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About the Cisco IOS Software Documentation

About the Cisco IOS Software Documentation

This section discusses the objectives, audience, organization, and conventions of the Cisco Internetwork Operating System (Cisco IOS) software documentation.

Cisco documentation and additional literature are available on a CD-ROM called Cisco Connection Documentation, Enterprise Series. The CD is updated and shipped monthly so it might be more current than printed documentation. To order the documentation CD, contact your local sales representative or call Customer Service. The CD is available both as a single CD and as an annual subscription. You can also access Cisco technical documentation on the World Wide Web URL http://www.cisco.com.

Cisco IOS Software Documentation Objectives

This Cisco IOS software documentation describes the tasks and commands necessary to configure and maintain your access server or router.

Audience

The Cisco IOS software documentation is intended primarily for users who configure and maintain access servers and routers, but are not necessarily familiar with tasks, the relationship between tasks, or the commands necessary to perform particular tasks.

Cisco IOS Software Documentation Organization

The Cisco IOS software documentation is divided into eight modules. Each module consists of two books: a configuration guide and a corresponding command reference. Chapters in a configuration guide describe protocols, configuration tasks, and Cisco IOS software functionality and contain comprehensive configuration examples. Chapters in a command reference match the organization of the corresponding configuration guide and provide complete command syntax information. Each configuration guide should be used in conjunction with its corresponding command reference.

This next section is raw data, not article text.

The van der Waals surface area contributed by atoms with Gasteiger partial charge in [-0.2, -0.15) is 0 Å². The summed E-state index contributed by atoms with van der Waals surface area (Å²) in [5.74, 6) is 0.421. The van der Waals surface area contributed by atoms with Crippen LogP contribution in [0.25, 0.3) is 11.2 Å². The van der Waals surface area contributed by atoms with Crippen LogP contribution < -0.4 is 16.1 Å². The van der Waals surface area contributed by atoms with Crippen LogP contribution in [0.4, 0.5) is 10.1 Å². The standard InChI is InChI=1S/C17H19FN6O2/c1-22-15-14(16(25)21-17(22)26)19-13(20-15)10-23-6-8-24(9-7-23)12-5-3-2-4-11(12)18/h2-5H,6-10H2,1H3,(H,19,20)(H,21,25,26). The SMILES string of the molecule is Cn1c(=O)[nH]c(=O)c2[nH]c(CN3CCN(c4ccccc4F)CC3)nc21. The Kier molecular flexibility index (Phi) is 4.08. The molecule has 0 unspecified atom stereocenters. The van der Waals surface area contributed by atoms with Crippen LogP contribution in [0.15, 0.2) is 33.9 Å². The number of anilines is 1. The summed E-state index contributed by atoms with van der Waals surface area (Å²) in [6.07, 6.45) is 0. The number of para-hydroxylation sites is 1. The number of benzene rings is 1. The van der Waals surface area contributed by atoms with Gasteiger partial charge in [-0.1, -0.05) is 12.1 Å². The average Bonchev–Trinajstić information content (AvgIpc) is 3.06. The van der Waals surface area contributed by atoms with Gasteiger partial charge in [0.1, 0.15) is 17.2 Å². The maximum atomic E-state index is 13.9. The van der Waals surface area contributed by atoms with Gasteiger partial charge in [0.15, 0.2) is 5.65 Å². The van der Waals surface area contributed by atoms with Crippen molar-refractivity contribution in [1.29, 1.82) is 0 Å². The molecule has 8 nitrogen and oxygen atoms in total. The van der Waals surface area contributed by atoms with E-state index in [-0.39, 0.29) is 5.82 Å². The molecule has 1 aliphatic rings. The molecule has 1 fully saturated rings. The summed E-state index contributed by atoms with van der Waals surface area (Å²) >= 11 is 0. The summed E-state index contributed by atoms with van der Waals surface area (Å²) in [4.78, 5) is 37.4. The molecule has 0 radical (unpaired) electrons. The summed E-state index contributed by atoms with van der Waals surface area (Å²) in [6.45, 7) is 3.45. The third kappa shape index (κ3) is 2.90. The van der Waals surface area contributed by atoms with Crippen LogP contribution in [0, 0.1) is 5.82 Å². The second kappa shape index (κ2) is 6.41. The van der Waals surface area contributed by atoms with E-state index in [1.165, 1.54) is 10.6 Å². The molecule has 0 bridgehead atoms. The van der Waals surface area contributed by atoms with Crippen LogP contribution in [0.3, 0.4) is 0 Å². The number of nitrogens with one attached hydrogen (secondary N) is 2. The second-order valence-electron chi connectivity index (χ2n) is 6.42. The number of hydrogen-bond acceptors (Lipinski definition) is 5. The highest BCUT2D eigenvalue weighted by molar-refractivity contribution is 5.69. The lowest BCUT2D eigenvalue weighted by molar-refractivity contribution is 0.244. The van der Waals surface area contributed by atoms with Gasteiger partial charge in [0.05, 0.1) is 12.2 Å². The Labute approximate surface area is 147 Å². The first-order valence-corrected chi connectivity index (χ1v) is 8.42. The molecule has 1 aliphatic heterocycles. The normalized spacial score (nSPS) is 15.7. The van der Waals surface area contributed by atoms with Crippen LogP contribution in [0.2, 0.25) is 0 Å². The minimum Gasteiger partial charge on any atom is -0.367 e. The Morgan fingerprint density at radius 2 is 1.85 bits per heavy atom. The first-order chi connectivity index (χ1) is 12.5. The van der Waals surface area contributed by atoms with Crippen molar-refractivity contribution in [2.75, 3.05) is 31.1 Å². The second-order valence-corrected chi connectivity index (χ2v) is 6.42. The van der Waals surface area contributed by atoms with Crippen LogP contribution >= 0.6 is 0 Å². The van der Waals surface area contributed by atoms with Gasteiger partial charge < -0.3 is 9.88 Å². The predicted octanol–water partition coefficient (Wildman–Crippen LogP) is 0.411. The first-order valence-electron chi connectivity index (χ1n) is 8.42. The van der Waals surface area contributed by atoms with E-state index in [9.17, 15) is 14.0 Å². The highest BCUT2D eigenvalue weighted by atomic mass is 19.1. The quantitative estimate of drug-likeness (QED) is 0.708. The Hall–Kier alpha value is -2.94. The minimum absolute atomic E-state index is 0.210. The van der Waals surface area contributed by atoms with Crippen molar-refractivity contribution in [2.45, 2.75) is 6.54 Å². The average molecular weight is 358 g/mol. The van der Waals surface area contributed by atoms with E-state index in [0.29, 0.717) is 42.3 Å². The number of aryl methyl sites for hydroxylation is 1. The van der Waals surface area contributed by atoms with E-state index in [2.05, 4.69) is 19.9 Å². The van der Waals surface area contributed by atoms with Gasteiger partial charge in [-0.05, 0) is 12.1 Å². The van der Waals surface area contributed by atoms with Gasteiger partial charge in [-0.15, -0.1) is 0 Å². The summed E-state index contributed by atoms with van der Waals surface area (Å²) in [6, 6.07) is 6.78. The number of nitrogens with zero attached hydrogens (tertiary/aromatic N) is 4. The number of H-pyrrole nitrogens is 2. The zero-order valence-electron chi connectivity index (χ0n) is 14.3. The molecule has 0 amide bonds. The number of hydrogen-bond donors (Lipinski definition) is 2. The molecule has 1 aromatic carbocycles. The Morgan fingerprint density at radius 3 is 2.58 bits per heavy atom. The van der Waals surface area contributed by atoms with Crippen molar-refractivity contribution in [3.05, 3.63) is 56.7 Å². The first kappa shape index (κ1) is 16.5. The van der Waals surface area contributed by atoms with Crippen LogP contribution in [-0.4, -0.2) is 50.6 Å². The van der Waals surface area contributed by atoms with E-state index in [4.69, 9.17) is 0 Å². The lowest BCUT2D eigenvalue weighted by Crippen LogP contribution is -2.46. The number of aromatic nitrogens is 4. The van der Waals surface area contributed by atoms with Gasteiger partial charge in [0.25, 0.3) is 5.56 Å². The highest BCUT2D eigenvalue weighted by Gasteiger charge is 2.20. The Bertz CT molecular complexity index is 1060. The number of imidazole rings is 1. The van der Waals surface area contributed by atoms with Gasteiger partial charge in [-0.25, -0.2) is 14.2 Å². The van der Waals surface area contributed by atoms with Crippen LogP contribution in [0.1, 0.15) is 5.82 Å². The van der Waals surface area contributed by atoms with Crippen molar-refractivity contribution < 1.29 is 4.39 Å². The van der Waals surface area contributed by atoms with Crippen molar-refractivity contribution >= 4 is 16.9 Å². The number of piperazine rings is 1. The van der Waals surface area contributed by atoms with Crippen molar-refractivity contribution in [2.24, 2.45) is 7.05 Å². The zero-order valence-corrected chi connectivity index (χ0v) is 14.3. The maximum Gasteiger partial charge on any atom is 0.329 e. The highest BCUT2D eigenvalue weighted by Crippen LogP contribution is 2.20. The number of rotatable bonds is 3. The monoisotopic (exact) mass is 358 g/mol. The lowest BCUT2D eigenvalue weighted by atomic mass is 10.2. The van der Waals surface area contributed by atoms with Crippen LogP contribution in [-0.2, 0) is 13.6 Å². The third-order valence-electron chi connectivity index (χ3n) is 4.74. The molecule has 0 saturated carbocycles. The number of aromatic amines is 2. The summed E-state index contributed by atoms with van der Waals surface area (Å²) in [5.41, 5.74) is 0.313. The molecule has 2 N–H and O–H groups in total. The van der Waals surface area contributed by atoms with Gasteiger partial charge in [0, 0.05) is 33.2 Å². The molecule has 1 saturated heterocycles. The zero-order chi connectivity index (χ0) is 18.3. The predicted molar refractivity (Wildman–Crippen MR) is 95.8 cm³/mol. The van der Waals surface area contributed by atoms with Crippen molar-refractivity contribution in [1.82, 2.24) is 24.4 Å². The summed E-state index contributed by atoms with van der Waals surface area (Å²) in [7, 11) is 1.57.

The Cisco IOS software documentation modules are shown in Figure 1.


Figure 1: Cisco IOS Software Documentation Modules


Document Conventions

Software and hardware documentation uses the following conventions:

For example, the key combinations ^D and Ctrl-D are equivalent: Both mean hold down the Control key while you press the D key. Keys are indicated in capitals, but are not case sensitive.
For example, when setting an SNMP community string to public, do not use quotation marks around the string; otherwise, the string will include the quotation marks.

Command descriptions use these conventions:

Examples use these conventions:

 
Caution Means reader be careful. In this situation, you might do something that could result in equipment damage or loss of data.
Note 
Means reader take note. Notes contain helpful suggestions or references to materials not contained in this manual.

Within the Cisco IOS software documentation, the term router is used to refer to both access servers and routers. When a feature is supported on the access server only, the term access server is used. When a feature is supported on one or more specific router platforms (such as the Cisco 4500), but not on other platforms (such as the Cisco 2500), the text specifies the supported platforms.

Within examples, routers and access servers are alternately shown. These products are used only for example purposes--an example that shows one product does not indicate that the other product is not supported.

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